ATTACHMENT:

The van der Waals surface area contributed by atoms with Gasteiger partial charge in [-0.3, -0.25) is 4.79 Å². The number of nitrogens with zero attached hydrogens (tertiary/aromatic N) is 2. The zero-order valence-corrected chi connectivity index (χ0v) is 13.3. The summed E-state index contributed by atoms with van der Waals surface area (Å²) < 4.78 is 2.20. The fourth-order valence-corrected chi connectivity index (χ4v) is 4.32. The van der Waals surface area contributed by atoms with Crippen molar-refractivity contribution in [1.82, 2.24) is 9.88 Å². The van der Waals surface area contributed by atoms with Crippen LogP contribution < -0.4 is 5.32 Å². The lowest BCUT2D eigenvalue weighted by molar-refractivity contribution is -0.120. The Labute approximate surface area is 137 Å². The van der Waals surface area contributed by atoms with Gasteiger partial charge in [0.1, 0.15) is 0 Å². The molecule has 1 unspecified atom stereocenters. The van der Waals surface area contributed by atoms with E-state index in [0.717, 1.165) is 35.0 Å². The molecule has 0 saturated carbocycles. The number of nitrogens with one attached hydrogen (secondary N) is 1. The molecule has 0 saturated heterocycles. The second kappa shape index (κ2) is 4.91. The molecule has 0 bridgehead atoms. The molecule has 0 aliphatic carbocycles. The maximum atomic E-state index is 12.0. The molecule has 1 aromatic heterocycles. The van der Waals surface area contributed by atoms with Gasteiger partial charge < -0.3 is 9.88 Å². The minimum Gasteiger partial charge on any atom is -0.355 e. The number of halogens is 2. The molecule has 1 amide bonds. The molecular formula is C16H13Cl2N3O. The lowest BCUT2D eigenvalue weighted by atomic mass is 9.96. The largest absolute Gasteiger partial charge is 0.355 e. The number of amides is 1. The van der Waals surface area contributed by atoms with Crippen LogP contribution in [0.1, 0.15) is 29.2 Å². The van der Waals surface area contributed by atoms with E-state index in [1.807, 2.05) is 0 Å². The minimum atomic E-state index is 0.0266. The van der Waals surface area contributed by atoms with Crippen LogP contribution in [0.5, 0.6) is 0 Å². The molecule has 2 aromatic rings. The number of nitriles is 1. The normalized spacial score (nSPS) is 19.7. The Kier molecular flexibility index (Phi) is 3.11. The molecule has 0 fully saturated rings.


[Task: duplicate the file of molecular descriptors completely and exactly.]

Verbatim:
The van der Waals surface area contributed by atoms with Gasteiger partial charge in [-0.3, -0.25) is 4.79 Å². The number of nitrogens with zero attached hydrogens (tertiary/aromatic N) is 2. The zero-order valence-corrected chi connectivity index (χ0v) is 13.3. The summed E-state index contributed by atoms with van der Waals surface area (Å²) < 4.78 is 2.20. The fourth-order valence-corrected chi connectivity index (χ4v) is 4.32. The van der Waals surface area contributed by atoms with Crippen molar-refractivity contribution in [1.82, 2.24) is 9.88 Å². The van der Waals surface area contributed by atoms with Crippen LogP contribution < -0.4 is 5.32 Å². The lowest BCUT2D eigenvalue weighted by molar-refractivity contribution is -0.120. The Labute approximate surface area is 137 Å². The van der Waals surface area contributed by atoms with Gasteiger partial charge in [0.1, 0.15) is 0 Å². The molecule has 1 unspecified atom stereocenters. The van der Waals surface area contributed by atoms with E-state index in [0.717, 1.165) is 35.0 Å². The molecule has 0 saturated carbocycles. The number of nitrogens with one attached hydrogen (secondary N) is 1. The molecule has 0 saturated heterocycles. The second kappa shape index (κ2) is 4.91. The molecule has 0 bridgehead atoms. The molecule has 0 aliphatic carbocycles. The maximum atomic E-state index is 12.0. The molecule has 1 aromatic heterocycles. The van der Waals surface area contributed by atoms with Gasteiger partial charge < -0.3 is 9.88 Å². The minimum Gasteiger partial charge on any atom is -0.355 e. The number of halogens is 2. The molecule has 1 amide bonds. The molecular formula is C16H13Cl2N3O. The lowest BCUT2D eigenvalue weighted by atomic mass is 9.96. The largest absolute Gasteiger partial charge is 0.355 e. The number of amides is 1. The van der Waals surface area contributed by atoms with Crippen LogP contribution in [0.1, 0.15) is 29.2 Å². The van der Waals surface area contributed by atoms with E-state index in [1.807, 2.05) is 0 Å². The minimum atomic E-state index is 0.0266. The van der Waals surface area contributed by atoms with Crippen LogP contribution in [0.5, 0.6) is 0 Å². The molecule has 2 aromatic rings. The number of nitriles is 1. The normalized spacial score (nSPS) is 19.7. The Kier molecular flexibility index (Phi) is 3.11. The molecule has 0 fully saturated rings.